Leadership Distinguished Lecture: Sickle Cell Disease: Advances toward Improved Treatment Strategies using Engineering Approaches

Date(s) - 03/10/2014
4:00 pm

Dr. Gilda Barabino, Dean, The Grove School of Engineering, The City College of New York


Sickle cell disease (SCD) is a debilitating genetic disorder affecting 70,000 Americans and millions globally that induces chronic inflammation and vascular dysfunction and causes multiple organ damage as a result. The pathophysiology of SCD is quite complex and involves altered interactions between blood cells and endothelial cells lining the vessel walls, altered mechanical properties of blood, blood cells and blood vessels, and altered tissue properties in affected organs. Although the molecular defect associated with aberrant sickle hemoglobin is well understood and the polymerization of sickle hemoglobin and sickling of red blood cells has been extensively studied, effective treatment remains elusive. We apply innovative engineering approaches and technologies to better understand conditions that contribute to vaso-occlusion, a hallmark of the disease, and the relationship between inflammation, vascular remodeling, vascular biomechanical abnormalities and bone tissue abnormalities. Results from these studies will enable the development of new therapies and provide clinicians with therapeutic opportunities for improved management of individuals with SCD.

Short Bio:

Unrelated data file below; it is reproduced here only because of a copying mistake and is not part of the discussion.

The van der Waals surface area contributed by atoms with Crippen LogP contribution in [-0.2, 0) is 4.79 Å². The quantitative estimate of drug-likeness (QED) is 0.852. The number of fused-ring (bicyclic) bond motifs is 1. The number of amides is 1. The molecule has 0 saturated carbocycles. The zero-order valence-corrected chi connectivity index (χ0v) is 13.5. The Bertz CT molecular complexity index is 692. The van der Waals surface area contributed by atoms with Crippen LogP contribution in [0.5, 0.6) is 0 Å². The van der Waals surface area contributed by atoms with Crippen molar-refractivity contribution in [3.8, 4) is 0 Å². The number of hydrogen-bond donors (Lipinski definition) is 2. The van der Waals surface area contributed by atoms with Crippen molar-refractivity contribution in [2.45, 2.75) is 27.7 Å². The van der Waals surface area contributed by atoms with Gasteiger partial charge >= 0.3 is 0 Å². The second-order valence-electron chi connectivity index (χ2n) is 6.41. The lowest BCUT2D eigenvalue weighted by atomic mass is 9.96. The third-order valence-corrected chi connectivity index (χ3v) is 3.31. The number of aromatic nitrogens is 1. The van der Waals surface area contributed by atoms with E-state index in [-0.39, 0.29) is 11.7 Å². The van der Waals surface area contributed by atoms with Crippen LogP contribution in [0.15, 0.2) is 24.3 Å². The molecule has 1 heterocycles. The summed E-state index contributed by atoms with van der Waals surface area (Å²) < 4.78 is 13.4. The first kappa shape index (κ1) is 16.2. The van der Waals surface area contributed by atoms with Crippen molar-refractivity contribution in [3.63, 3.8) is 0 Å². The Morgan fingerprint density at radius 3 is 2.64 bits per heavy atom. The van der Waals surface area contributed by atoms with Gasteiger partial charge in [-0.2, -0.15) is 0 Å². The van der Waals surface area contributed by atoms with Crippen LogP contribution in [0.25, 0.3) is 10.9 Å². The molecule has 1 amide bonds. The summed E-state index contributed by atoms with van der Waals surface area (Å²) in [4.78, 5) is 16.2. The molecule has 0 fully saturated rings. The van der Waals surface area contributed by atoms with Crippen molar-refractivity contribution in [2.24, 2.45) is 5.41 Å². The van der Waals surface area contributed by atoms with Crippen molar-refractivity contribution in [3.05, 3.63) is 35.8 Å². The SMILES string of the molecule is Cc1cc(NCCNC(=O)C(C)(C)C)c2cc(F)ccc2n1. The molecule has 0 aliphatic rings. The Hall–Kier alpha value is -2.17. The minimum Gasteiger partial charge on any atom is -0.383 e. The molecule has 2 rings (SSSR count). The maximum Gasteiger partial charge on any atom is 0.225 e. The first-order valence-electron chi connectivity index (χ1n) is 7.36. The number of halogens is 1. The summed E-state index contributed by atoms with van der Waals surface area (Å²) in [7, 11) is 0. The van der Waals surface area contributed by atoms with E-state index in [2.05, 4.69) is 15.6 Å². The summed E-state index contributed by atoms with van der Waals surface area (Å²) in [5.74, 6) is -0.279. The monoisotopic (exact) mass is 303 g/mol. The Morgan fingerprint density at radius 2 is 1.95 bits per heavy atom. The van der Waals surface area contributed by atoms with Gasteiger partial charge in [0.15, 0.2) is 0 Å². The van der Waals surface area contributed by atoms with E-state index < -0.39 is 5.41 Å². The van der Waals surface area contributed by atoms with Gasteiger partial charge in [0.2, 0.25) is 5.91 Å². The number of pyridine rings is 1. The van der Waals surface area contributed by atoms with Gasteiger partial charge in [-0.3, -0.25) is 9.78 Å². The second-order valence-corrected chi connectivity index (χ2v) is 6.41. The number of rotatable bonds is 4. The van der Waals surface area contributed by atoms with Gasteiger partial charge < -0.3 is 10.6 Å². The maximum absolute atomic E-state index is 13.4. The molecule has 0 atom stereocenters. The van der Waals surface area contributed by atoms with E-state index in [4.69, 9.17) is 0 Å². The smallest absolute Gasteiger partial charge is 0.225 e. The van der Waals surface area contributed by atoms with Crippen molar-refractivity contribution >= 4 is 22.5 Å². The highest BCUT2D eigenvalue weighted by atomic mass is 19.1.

Gilda Barabino is Dean of The Grove School of Engineering at The City College of New York. Prior to joining The City College of New York she served as Associate Chair for Graduate Studies and Professor in the Department of Biomedical Engineering at Georgia Institute of Technology and Emory University. At Georgia Tech she also served as the inaugural Vice Provost for Academic Diversity. Prior to her appointments at Georgia Tech and Emory, she rose to the rank of Full Professor of chemical engineering and served as Vice Provost for Undergraduate Education at Northeastern University.  Her research interests include sickle cell disease, cellular and tissue engineering and diversity in science and engineering. She received her B.S. degree in Chemistry from Xavier University of Louisiana and her Ph.D. in Chemical Engineering from Rice University. She is a Fellow of the American Association for the Advancement of Science, the American Institute for Medical and Biological Engineering and the Biomedical Engineering Society. Dr. Barabino has an extensive record of leadership and service in the chemical and biomedical engineering communities and currently serves as the President of the Biomedical Engineering Society. She is a Sigma Xi Distinguished Lecturer for 2012-2014 and is the recipient of numerous awards including the BMES Diversity Award, the American Society for Engineering Education/Dow Outstanding Faculty Award, and the American Institute of Chemical Engineers Minority Affairs Committee Distinguished Service and Eminent Chemical Engineers Awards. Dr. Barabino is a recognized innovator, researcher and consultant on faculty development and on diversity in higher education. She has led a number of initiatives in these areas including serving as the founder and Executive Director of the National Institute for Faculty Equity.